Author(s): Meredith Fowlie
Associate Professor, Department of Agricultural and Resource Economics
University of California, Berkeley
Date: September 27, 2016 at 11:30 AM

California is experiencing what has been dubbed the worst epidemic of tree mortality in the state’s modern history, with the death of an estimated 66 million trees since 2010. There seems to be widespread – but not unanimous – agreement that leaving close to 40 million dry tons of wood in the forest will increase wildfire risk to unacceptable levels. A tree-mortality task force is working to safely remove the dying trees, some of which can be harvested for timber. But given the current trajectory, lots of wood will be burned on-site. This begs the question: are we better off… [more]

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Discussion

Replacing California Nuclear with Renewables

Author(s): OurEnergyPolicy.org
Administrator
OurEnergyPolicy.org
Date: July 11, 2016 at 10:30 AM

California’s Renewables Portfolio Standard (RPS) requires 50% of utility retail sales derive from renewable sources by 2030. This includes ramping up efficiency, storage and renewable infrastructure, especially rooftop solar projects. A major California utility, Pacific Gas & Electric (PG&E) is addressing the RPS requirements in part by announcing the retirement of the Diablo Canyon Nuclear Power Plant by 2025 with production to be replaced by renewables and improved energy storage. Although carbon-free, nuclear power is not classified as a renewable energy source under California’s 50% mandate and as a result, the state is beginning a nuclear phase-out. Implementation of the… [more]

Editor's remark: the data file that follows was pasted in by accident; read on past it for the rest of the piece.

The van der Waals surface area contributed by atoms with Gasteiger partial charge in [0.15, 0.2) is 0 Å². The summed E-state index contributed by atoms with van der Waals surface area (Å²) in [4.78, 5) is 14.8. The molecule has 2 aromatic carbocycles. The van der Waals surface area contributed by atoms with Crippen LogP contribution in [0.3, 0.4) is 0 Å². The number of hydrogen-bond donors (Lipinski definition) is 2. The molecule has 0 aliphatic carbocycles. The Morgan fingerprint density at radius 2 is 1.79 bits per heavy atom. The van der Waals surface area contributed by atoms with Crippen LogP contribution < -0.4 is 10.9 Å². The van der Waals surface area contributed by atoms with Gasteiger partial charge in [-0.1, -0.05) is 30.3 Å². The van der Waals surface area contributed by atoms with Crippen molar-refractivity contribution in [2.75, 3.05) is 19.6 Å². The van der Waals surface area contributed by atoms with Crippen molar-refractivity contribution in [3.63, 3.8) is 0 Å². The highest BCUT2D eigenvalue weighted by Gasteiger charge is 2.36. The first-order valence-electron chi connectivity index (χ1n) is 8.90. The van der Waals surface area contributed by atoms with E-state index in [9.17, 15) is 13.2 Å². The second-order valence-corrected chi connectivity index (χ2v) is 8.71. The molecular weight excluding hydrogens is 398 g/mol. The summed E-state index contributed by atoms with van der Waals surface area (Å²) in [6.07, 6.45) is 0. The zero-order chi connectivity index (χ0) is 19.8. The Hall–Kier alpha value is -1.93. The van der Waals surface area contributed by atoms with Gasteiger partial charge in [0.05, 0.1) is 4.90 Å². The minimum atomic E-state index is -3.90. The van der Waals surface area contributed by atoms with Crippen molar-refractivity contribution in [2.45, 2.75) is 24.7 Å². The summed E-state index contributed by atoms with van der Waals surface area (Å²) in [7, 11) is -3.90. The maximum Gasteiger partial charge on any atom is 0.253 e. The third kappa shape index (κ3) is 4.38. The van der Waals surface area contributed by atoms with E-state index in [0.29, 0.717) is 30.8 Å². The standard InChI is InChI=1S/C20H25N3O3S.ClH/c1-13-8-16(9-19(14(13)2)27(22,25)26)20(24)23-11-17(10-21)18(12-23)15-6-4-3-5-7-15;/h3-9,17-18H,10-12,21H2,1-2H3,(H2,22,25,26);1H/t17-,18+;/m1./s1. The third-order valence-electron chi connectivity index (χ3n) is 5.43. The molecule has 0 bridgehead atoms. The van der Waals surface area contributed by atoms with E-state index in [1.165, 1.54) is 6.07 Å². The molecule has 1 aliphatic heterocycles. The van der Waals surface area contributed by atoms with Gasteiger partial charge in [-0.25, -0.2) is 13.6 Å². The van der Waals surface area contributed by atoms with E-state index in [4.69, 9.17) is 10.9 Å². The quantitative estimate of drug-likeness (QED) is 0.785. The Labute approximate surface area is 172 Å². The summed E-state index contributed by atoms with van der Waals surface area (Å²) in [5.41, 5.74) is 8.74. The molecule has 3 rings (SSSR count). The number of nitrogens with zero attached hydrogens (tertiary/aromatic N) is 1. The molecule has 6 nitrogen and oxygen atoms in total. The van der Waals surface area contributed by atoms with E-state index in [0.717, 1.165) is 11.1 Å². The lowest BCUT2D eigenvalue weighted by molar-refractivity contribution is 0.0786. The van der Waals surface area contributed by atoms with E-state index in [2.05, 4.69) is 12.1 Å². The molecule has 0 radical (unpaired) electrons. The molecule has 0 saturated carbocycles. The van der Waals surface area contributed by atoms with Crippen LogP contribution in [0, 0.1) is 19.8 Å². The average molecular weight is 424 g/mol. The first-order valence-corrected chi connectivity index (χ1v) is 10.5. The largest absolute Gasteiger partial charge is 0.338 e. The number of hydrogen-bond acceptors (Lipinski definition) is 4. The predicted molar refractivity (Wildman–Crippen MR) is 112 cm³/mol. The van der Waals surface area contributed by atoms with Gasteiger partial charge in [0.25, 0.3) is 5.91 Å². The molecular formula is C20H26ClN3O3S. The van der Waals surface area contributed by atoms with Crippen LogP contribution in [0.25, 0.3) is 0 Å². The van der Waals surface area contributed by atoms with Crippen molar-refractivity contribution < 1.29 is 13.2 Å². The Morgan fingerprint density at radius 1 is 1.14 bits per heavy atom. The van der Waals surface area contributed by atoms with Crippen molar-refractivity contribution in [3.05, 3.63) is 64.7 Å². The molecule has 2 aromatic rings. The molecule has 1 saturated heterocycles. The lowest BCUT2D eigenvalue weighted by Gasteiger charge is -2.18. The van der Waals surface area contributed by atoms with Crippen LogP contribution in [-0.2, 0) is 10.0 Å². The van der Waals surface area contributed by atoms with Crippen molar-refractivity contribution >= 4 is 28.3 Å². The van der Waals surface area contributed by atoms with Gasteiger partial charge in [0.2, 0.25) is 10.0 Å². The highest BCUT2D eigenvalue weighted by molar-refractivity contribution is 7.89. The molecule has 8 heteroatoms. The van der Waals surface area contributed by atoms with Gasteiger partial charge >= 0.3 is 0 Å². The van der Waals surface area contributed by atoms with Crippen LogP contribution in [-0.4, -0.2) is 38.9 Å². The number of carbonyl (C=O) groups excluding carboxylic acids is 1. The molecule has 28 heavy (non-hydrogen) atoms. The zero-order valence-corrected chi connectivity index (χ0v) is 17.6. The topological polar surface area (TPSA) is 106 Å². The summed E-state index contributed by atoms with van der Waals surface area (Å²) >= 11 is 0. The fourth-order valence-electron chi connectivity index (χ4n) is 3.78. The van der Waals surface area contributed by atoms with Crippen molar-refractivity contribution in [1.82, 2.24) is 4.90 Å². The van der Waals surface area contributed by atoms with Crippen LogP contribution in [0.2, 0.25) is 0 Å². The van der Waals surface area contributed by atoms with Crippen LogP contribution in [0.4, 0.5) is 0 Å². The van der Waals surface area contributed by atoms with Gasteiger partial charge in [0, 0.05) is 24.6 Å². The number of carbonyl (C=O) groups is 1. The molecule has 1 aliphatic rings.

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Discussion

Solutions to Energy-Water Conflicts

Author(s): Ken Carlson
Dr. Ken Carlson
Colorado State University
Date: January 13, 2016 at 3:00 PM

Water and energy networks are inextricably linked. Energy production and electricity generation both require water. Conversely, treatment and distribution of water to consumers and wastewater collection and treatment depend on energy. There are multiple other connections between these two fundamental resources and therefore new paradigms are needed for increased usage efficiencies to minimize energy water conflicts, especially when considering that climate change will significantly impact both. Water has traditionally been abundant in the US, even in drier parts of the country where large, federally funded infrastructure projects have literally made the desert bloom. Energy was also largely readily available so… [more]

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Discussion

Where Can Environmental Policies Enable Efficiency and Profits?

Author(s): Congressman Alan Lowenthal (D-CA)
Member
U.S. House of Representatives
Date: April 24, 2014 at 8:00 AM

When we think of environmental policies that impact business, we don’t often think of increased profits. Too often the private sector is positioned at odds with efforts to address environmental issues through state and federal legislation. But alternatives to this false dichotomy exist and it’s important that we identify and act on these opportunities. As an example, let me point to the adjacent ports of Long Beach and Los Angeles, which together make up the busiest container port complex in the Western Hemisphere. Last year, the ports moved the equivalent of nearly 15 million 20-foot-long containers. The ports contribute well… [more]

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Discussion

What Is The Future of Solar Energy?

Author(s): Daniel Kammen
Distinguished Professor of Energy
University of California, Berkeley
Date: February 27, 2014 at 11:04 AM

This is the second in a series of discussions led by invited speakers at the upcoming Physics of Sustainable Energy conference to be held March 8-9, 2014 at the University of California, Berkeley. Find more details below. The new Ivanpah Solar Electric Generating System located in California’s Mojave Desert is the world’s largest concentrated solar thermal power station. The first of it’s kind at this scale, Ivanpah’s 392 megawatts of capacity (enough to power 140,000 homes) is generated by 360,000 garage-door-sized mirrors concentrating sunlight onto a 40-story boiler tower. The heat from the sunlight boils water in the tower and… [more]